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$20.54
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Olivier Riviere Gabaxo 2015 750ml

Rated 91 - Spiced plum and cherry aromas get this live-wire Rioja going. A clawing palate with rubbery tannins needs time to settle. Toasty flavors...
91WE
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Olivier Riviere Gabaxo 2016 750ml

Rated 92 - A 50/50 blend of Garnacha and Tempranillo, the 2016 Gabatxo had a perfumed, heady nose, but the palate has austerity and a serious...
92WA
$72.94
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Olivier Riviere Losares 2013 750ml

Rated 95 - When I first tried a bottle of the 2013 Losares I was blown away. This is a field blend of Tempranillo with some Graciano and Mazuelo...
95WA
$58.94
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Valenciso Rioja 10 Anos Despues Reserva 2007 750ml

Rated 93+ - A classical wine like the red from Valenciso is meant to age, so for a few years now, they have released small quantities of a red...
93WA
$31.34
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Valenciso Rioja Reserva 2011 750ml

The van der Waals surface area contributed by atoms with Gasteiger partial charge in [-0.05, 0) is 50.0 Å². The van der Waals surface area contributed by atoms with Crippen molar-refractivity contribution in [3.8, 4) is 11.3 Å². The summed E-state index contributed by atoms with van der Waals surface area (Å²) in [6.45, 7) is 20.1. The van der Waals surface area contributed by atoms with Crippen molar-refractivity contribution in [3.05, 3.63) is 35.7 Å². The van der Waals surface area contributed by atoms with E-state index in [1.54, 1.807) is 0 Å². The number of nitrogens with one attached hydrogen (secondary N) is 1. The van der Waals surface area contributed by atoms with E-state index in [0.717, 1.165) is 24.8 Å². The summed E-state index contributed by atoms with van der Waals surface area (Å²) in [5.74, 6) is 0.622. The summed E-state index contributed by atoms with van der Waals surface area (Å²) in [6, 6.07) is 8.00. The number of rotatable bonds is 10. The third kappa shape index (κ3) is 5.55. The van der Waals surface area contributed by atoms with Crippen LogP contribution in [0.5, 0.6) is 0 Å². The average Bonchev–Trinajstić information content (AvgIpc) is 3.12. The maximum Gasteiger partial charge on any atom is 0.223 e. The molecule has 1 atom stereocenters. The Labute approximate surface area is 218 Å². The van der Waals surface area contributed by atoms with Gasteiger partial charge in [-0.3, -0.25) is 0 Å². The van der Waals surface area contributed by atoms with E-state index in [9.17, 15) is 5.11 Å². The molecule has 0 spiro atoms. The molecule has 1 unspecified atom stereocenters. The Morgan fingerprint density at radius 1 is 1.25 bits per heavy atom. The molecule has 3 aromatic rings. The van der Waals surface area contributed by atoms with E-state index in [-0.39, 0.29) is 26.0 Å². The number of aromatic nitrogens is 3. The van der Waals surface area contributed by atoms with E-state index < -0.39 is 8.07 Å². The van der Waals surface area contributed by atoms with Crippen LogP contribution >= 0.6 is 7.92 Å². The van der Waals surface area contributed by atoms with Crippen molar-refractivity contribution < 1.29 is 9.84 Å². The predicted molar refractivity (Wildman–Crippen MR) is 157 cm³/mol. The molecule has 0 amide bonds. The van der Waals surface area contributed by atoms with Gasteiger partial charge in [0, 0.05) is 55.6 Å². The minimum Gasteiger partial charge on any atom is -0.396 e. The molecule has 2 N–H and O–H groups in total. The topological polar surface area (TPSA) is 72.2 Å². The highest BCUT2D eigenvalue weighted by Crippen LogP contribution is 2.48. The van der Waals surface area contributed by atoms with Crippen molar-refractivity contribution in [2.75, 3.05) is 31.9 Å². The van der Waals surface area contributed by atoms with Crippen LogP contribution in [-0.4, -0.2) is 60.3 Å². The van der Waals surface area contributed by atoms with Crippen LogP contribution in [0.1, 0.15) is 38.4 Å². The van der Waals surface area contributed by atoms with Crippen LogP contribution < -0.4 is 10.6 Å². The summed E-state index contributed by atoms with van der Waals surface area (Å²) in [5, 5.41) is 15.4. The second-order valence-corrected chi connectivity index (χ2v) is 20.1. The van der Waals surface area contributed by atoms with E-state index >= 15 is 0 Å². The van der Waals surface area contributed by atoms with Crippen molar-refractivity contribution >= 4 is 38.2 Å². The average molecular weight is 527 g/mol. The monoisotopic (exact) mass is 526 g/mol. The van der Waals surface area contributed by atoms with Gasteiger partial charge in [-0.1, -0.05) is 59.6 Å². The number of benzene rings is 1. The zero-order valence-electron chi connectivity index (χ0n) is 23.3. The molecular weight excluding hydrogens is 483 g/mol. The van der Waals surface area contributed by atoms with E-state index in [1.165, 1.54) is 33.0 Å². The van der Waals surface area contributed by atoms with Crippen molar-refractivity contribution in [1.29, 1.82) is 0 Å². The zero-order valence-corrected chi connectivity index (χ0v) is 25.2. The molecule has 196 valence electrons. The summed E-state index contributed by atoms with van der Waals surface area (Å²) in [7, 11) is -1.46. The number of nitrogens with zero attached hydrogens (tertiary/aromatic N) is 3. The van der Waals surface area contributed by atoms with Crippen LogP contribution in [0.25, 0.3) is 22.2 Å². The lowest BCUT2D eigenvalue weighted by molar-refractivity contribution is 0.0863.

Rated 92 - The elegant and balanced 2011 Reserva, cropped from a warm and dry year, was produced exclusively with Tempranillo grapes from the Haro...
92WA

La Rioja Rioja Rioja Alta Spain

La Rioja is by far the most famous wine region of Spain, and remains one of the world's great wine producing regions, consistently offering deep, complex red wines of character and distinction, partly due to the fact that La Rioja benefits from excellent soils, rich in minerals and nutrients, and plenty of sunshine. The climatic conditions allow the fine grape varietals to reach full ripeness and express plenty of the best features of their terroir, making La Rioja wines some of the most interesting to have ever come out of Europe. The Cantabrian mountains to the north provide the perfect shelter from the colder, wetter influences of the Atlantic oceans, and in the beloved vineyards of La Rioja, wineries have been cultivating exceedingly flavorful Tempranillo grapes for generations for the inclusion in their fine single variety and blended wines.

Ever since the Phoenicians and Romans brought their knowledge of vine cultivation to Spanish soils, the country's culture has grown alongside wine production, with wine being a vital part of Spanish identity and Spanish traditions. Each region of Spain has a wine quite distinct from the others, and it is produced by smallholders and families as much as it is by large companies and established wineries. From the relatively mild and lush regions of La Rioja to the arid plateaus that surround Madrid, grapes are grown in abundance for the now booming Spanish wine industry, and new laws and regulations have recently been put in place to keep the country's standards high. By combining traditional practices with modern technology, Spanish wineries are continuing to produce distinctive wines of great character, flavor and aroma, with the focus shifting in recent decades to quality over quantity.